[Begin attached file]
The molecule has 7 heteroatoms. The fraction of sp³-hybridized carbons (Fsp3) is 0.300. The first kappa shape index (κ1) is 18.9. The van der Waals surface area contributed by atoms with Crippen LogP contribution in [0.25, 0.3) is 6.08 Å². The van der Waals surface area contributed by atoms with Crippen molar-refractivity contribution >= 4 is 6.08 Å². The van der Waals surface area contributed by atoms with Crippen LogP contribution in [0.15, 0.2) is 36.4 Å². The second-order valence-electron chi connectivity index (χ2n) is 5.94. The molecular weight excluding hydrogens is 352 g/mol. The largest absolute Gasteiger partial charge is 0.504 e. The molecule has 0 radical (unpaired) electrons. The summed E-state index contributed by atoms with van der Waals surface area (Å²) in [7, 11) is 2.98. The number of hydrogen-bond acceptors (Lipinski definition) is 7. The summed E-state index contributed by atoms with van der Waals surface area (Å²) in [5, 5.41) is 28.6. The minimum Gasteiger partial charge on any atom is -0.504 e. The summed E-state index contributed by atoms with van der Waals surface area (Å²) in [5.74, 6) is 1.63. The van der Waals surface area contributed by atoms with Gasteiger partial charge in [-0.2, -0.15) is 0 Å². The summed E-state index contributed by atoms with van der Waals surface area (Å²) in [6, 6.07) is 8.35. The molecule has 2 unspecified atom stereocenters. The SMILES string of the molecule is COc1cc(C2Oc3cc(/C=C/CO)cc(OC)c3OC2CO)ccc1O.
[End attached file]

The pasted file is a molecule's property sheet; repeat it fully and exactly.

The molecule has 7 heteroatoms. The fraction of sp³-hybridized carbons (Fsp3) is 0.300. The first kappa shape index (κ1) is 18.9. The van der Waals surface area contributed by atoms with Crippen LogP contribution in [0.25, 0.3) is 6.08 Å². The van der Waals surface area contributed by atoms with Crippen molar-refractivity contribution >= 4 is 6.08 Å². The van der Waals surface area contributed by atoms with Crippen LogP contribution in [0.15, 0.2) is 36.4 Å². The second-order valence-electron chi connectivity index (χ2n) is 5.94. The molecular weight excluding hydrogens is 352 g/mol. The largest absolute Gasteiger partial charge is 0.504 e. The molecule has 0 radical (unpaired) electrons. The summed E-state index contributed by atoms with van der Waals surface area (Å²) in [7, 11) is 2.98. The number of hydrogen-bond acceptors (Lipinski definition) is 7. The summed E-state index contributed by atoms with van der Waals surface area (Å²) in [5, 5.41) is 28.6. The minimum Gasteiger partial charge on any atom is -0.504 e. The summed E-state index contributed by atoms with van der Waals surface area (Å²) in [5.74, 6) is 1.63. The van der Waals surface area contributed by atoms with Gasteiger partial charge in [-0.2, -0.15) is 0 Å². The summed E-state index contributed by atoms with van der Waals surface area (Å²) in [6, 6.07) is 8.35. The molecule has 2 unspecified atom stereocenters. The SMILES string of the molecule is COc1cc(C2Oc3cc(/C=C/CO)cc(OC)c3OC2CO)ccc1O.